Also honored at the event were Mentors Bill Cramer and Ellen Spitzer, who each have mentored for eight years.


The Red Rubber Ball celebration serves as a touchpoint each year, a time to reflect upon the previous year, and to prepare for the future. Throughout the evening, it became clear: as we tell stories of accomplishing our dreams, we will also share stories of struggles and challenges that were overcome through perseverance and courage. By sharing their accomplishments, our mentees encouraged and inspired us to do the work to reach toward our dreams, and to help others reach for their dreams.


Would you consider joining Project Leadership in our work supporting students? To give to Project Leadership go to www.projectleadership.org/donate.

Interested in learning more about mentoring? Read Six Qualities of a Successful Mentor.

Graduating seniors gather for Scholar Bridge Conference

Graduating seniors gather for Scholar Bridge Conference

Perseverance was the word of the day at the Scholar Bridge Conference.

On Saturday June 13, 21st Century Scholars from nine high schools in four counties gathered at the Marion Ivy Tech campus to learn about making a successful transition from high school to college, and about persevering when facing challenges.

The primary purpose:  To give students parents and mentors the information and inspiration they need 
to be ready for a college campus in the fall.

The summer between high school and college can be a challenging one as recently-graduated high school students navigate the steps necessary to matriculate to a college setting – analyzing financial aid reports, preparing to physically move on campus, and figuring out books and other necessary supplies.

The conference was funded in part by USA Funds in partnership with Project Leadership, the Indiana Youth Institute, Ivy Tech Community College, the 21st Century Scholars program and ISM College Planning.

Sessions throughout the day included:

  • Financial Aid & Money Wise: Robert Sommers with ISM College Planning spoke about the intricacies of college financial aid, including all the steps that are necessary after the FAFSA is filed. “Getting it filed is like the first mile of a marathon,” he said. “There is work you have to do afterwards to get to the finish line.”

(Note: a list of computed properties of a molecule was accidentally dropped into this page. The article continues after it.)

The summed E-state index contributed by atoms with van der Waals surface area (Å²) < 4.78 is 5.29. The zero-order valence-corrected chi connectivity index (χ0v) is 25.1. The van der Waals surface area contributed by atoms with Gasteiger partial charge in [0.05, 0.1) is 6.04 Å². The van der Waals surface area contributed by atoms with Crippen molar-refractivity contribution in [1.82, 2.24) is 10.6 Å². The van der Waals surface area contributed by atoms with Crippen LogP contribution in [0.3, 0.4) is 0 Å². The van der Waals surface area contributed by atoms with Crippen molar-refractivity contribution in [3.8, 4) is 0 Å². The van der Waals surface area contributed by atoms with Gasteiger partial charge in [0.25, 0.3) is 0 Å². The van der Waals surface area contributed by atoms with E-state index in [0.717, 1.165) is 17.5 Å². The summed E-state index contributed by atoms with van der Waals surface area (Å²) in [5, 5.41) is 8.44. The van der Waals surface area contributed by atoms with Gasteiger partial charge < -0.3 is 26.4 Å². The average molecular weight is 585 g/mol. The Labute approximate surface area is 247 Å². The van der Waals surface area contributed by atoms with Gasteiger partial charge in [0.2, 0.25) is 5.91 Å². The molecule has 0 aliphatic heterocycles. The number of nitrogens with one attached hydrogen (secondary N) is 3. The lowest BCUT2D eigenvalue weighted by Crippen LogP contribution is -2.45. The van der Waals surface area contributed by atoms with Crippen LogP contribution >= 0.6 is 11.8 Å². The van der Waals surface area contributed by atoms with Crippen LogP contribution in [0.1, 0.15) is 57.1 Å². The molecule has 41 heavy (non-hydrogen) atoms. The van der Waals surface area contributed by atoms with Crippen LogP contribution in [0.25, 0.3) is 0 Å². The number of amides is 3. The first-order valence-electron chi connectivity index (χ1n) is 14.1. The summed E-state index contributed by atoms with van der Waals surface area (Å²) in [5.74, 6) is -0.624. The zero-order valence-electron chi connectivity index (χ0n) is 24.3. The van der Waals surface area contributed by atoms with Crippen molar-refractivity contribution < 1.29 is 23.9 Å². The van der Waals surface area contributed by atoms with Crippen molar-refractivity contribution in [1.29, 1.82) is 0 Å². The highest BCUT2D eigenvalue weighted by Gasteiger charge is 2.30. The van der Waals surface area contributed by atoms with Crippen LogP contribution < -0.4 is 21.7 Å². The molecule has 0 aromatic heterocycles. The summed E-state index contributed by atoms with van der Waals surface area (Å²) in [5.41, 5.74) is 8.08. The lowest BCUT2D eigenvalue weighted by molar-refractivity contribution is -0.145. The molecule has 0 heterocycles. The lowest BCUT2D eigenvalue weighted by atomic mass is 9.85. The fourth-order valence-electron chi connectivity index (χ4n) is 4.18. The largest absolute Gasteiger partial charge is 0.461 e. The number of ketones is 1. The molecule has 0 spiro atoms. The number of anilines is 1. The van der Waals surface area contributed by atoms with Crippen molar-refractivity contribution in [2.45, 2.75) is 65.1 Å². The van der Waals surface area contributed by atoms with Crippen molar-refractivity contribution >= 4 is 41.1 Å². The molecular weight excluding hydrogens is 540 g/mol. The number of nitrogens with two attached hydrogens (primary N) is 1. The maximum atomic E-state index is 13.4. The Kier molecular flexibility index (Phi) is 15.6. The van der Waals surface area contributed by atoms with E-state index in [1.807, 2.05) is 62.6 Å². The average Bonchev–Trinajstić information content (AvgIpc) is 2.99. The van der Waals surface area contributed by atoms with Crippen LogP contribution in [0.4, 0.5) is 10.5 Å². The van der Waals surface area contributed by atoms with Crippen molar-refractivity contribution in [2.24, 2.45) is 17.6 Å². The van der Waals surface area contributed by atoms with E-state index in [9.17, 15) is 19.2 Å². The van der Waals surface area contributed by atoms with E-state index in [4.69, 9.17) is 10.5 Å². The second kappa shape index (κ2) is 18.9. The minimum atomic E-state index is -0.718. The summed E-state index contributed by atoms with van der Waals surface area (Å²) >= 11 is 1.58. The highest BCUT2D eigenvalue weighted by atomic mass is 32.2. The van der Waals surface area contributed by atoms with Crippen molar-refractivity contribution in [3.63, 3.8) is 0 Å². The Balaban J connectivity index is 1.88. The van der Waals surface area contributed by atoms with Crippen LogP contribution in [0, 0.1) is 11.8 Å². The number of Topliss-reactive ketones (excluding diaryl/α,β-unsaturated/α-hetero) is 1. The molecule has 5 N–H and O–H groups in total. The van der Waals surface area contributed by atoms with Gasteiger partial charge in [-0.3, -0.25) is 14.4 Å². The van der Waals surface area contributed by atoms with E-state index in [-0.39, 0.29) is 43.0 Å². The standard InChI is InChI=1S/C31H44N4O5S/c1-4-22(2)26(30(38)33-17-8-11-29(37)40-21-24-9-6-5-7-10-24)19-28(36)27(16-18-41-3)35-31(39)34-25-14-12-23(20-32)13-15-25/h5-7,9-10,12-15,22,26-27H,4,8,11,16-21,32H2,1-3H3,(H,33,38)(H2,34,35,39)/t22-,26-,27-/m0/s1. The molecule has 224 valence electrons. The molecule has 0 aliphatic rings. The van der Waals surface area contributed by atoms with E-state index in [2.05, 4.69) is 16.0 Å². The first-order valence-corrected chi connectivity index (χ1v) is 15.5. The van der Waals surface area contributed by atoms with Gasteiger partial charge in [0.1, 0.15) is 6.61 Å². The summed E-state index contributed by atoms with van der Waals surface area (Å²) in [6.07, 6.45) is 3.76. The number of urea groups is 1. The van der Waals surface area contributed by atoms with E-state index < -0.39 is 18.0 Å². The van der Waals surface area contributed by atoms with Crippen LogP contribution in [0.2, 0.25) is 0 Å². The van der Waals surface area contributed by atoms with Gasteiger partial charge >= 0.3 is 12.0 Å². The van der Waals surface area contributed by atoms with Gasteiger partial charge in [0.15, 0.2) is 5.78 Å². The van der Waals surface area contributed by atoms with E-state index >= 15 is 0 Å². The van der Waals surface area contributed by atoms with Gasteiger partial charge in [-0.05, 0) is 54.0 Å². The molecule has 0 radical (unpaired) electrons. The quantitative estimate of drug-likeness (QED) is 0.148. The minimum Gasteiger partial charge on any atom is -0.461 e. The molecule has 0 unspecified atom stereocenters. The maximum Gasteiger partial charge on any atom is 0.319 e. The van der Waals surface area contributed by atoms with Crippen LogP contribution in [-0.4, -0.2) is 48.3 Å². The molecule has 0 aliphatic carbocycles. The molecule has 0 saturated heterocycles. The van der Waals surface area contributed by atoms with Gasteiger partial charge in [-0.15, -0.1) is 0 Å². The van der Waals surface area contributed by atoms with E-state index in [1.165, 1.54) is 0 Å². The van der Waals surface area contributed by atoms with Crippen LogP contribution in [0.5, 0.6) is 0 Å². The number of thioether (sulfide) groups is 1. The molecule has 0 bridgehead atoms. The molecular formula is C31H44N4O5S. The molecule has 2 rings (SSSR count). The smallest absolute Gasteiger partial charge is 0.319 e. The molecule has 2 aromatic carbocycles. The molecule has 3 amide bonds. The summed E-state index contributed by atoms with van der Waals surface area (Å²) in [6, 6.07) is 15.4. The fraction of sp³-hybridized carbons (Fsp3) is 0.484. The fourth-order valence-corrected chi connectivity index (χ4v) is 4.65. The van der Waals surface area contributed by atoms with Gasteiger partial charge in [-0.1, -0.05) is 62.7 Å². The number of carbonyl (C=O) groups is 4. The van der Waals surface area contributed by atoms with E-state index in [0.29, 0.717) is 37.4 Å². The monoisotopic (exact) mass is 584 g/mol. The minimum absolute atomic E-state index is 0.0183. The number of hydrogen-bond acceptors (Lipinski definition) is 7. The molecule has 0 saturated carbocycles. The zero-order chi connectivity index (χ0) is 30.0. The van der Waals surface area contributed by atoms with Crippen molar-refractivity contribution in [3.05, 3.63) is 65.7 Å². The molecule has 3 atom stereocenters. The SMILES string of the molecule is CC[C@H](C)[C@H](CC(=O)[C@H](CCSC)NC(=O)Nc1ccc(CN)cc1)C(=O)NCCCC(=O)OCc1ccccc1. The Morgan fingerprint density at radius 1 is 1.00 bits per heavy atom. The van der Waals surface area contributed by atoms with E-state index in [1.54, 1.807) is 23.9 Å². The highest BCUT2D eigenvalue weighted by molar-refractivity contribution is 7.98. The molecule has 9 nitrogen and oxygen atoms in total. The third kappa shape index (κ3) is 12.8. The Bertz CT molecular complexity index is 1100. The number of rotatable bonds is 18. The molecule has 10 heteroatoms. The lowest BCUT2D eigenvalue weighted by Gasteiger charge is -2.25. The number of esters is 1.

• Grit and Thought Shift: Project Leadership’s Steve Gibson focused on what students need to do to prepare themselves mentally to be successful and were introduced to the concept of grit and its role in determining success at the post-secondary level. He said students need to be willing to seek assistance when they are struggling, whether it be with academics, financial aid, or personal issues. “Your college experience should be a no shame zone,” Gibson said.
  • A post-secondary student panel where students from five different post-secondary settings shared insights about everything from campus life, to studying habits, to recommendations for successful roommate relationships.
  • A financial aid professional panel that focused on insights from financial aid professionals who work directly with college students. Panelists provided general troubleshooting advice, as well as information about issues that pertained specifically to Scholars.
  • Everything Parents and Mentors Should Know: IWU Director of Multiculutural Access and Outreach David Humphrey discussed how mentors and parents can support their students during the transition to college and during the freshman year and beyond. He focused on explaining “staying power” as well and helping students develop realistic expectations.

The conference concluded with students receiving a gift card to assist with school supplies, as well as door prizes donated provided by conference sponsors and local higher education institutions.

SBC Registration

Student at SBC

Periodic Table of Persistance

student panel 2015